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Bailey's Pasture

This is Roald Tweet on Rock Island.

Aside from a visit from an occasional count or duchess, Bailey Davenport was as close as Rock Islanders could come to royalty in the 19th century. He was the son of George Davenport, the first white civilian to settle on the area, and the founder of the city of Rock Island. Bailey inherited both prestige and land. Especially, land. Bailey owned much of the original Sauk Indian lands covering most of Rock Island and adjacent Moline.

He lived in splendor amid his extensive land holdings atop a bluff overlooking Rock Island and the river. Bailey's home was so large and ornate that locals called it "the castle." The porch in front of its forty rooms extended for a block. Sloping down from the castle was a large pasture with a spectacular view of the river valley.

Although Bailey served well as a civic-minded mayor of Rock Island, he refused to develop his land, or sell it to other developers. He farmed a thousand acres in the City of Rock Island alone. So, without available land for houses or industry, Rock Island and Moline lagged behind the up and coming Davenport, Iowa, across the river.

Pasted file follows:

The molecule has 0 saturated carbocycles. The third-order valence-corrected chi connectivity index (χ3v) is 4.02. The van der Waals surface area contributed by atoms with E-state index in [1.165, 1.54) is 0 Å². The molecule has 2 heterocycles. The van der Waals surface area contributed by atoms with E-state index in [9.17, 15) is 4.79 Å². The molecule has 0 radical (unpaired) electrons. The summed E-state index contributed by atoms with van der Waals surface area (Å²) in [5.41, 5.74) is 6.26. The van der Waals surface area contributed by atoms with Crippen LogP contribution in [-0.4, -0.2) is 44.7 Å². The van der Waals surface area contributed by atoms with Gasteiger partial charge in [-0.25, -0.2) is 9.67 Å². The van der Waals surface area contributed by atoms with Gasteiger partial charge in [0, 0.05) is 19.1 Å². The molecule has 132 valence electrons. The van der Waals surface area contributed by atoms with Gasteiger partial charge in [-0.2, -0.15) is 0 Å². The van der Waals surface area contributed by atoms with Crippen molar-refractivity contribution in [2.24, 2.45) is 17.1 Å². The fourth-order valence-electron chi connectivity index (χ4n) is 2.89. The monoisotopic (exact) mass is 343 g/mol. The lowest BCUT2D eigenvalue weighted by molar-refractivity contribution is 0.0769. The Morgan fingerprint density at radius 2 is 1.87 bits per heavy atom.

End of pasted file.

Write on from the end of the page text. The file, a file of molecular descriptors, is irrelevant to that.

Not until Bailey Davenport died on January 10th, 1890, did all this land become available. Real estate developers rushed in with plans for subdivisions.

But they were beaten to the punch. A group of local businessmen and industrial leaders led by Charles Deere, John Deere's son, bought Bailey's pasture, and much of the good land surrounding it.

They already had a plan. Bailey’s forty-acre pasture they gave to the City of Rock Island to be used for a park. To keep speculators from grabbing the valuable land around the park, they themselves sold the land at cost to individuals wishing to build homes.

It took the City of Rock Island some time to get a park board together, and to raise money to develop the land, but on July 10th, 1908, Bailey Davenport's pasture became Longview Park—a name appropriate not only because of what one can see from it, but because of what Charles Deere and his group of business leaders were able to see in it.

Rock Island Lines with Roald Tweet is underwritten by Augustana College, Rock Island, Illinois.

Beginning 1995, historian and folklorist Dr. Roald Tweet spun his stories of the Mississippi Valley to a devoted audience on WVIK. Dr. Tweet published three books as well as numerous literary articles and recorded segments of "Rock Island Lines." His inspiration was that "kidney-shaped limestone island plunked down in the middle of the Mississippi River," a logical site for a storyteller like Dr. Tweet.